Miami 2011: “How to Start Your Own Country”

Did you know the inventor of the Segway now leads his own country? And it’s in the Long Island Sound? This is one of the things to be learned from Jody Shapiro’s “How to Start Your Own Country,” an amusing and enlightening documentary about micronations, with particular focus on the future of frontier-breaking. Dean Kamen, the Segway guy, owns North Dumpling Island, which he calls the Kingdom of North Dumpling, and though technically, legally still part of New York State, it has officially seceded from the United States (with a non-aggression pact signed by President George H. Bush), has its own constitution (supposedly hundreds of years old) and is self-sufficient and completely carbon-neutral. It helps that Kamen is a billionaire. He also doesn’t rule over anyone else.

Shapiro jumps from one micronation to the next in the film, some more eccentrically run than others, while generally addressing the whole issue of the “country club” mentalities of the United Nations, the European Union, etc. Places like North Dumpling and the Principality of Sealand (a former British fort in the North Sea that was originally taken over by pirate radio broadcasters) are basically aligned with more familiar states like Palestine and Liechtenstein. Then there are the more eclectic, utopian concepts, such as the territory-less, location-variable New Free State of Caroline, which seems to blur the line between cult and state. It also best exemplifies the doc’s attention to the connection of state and state of mind.

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Miami 2011: “Magic Trip”

I mentioned in my Miami International Film Festival doc preview that Alison Ellwood and Alex Gibney’s “Magic Trip: Ken Kesey’s Search for a Kool Place” was not one of my most anticipated. I hadn’t heard good buzz at Sundance on the film, and I’m not a huge fan of Gibney lately anyway. Also, his doc on Hunter S. Thompson, “Gonzo,” was a huge disappointment for me, so I was expecting something similar here. Well, I found myself at a screening of the film last night, and I didn’t hate it. It’s far more satisfying than the Thompson film. But I also came away wondering what it’s really about, if anything. If it’s just a way of finally presenting the footage that Ken Kesey and the Merry Pranksters shot during their iconic 1964 psychedelic bus trip, I wish it was much simpler.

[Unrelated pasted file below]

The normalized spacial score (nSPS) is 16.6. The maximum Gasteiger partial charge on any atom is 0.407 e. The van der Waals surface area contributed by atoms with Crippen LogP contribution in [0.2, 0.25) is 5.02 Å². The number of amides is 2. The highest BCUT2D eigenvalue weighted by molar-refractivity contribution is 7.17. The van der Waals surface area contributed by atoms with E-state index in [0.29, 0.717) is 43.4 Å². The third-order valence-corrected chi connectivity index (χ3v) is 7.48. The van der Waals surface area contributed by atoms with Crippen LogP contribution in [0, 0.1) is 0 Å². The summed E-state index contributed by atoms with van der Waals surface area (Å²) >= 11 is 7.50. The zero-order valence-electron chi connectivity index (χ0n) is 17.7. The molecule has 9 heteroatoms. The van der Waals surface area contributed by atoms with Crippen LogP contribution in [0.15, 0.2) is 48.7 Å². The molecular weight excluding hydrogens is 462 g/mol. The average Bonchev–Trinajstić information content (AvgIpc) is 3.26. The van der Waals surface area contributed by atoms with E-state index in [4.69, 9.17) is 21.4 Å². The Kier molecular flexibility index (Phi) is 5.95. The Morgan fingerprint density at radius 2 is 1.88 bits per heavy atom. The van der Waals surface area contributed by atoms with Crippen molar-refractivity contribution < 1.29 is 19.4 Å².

It’s a shame the old films, which don’t look nearly as bad as I’d heard, don’t feature synched audio. That would have made for something great, left alone save for some expert editing to give it a narrative flow. Enough people have read Tom Wolfe’s “The Electric Kool-Aid Acid Test” to fill in the specifics of what’s going on, and if not then it could at least be a mere verite record of the time and events. But Gibney and company love voice-over, so I’d never imagine them letting material like this go without lots of narrated commentary. At least the voice-over stuff here is more directly from people involved and relatively contemporary of the footage itself. Of course, I wouldn’t have known it wasn’t recently recorded interviews if Ellwood hadn’t mentioned it after the screening.

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Miami 2011: “Mooney vs. Fowle”

I don’t know that I’ve ever attended a screening where the crowd is so into the documentary on screen (well, maybe the Bieber doc). James Lipscomb’s 1962 “Living Camera” episode “Mooney vs. Fowle” played to a crowd mostly made up of people who are in the Drew Associates’ vérité classic, and they understandably treated the film as if it were a slideshow projected at their high school reunion. People all around me talked amongst themselves, pointing out themselves or friends. At first it irritated me that I couldn’t always hear the dialogue from the actual film, but after a while I had an appreciation for what this experience was for everyone there. Most had apparently never seen it.

The doc brings us back to a 1961 football game played in front of 40,000 people at the Orange Bowl. A high school football game, pitting Miami High against their rivals from Edison High. The title refers to the coaches of each, and the film follows them separately, with their real families and their clan of players, in the days leading up to the big event. And then at last it astonishingly chronicles the game from all kinds of angles you wouldn’t expect from even the newly mobile tools of the Drew crew. Today’s television coverage doesn’t come nearly as close to capturing the spirit of the sport and its fans the way Lipscomb does here.

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Miami Film Festival is Underway With Excellent Documentary Program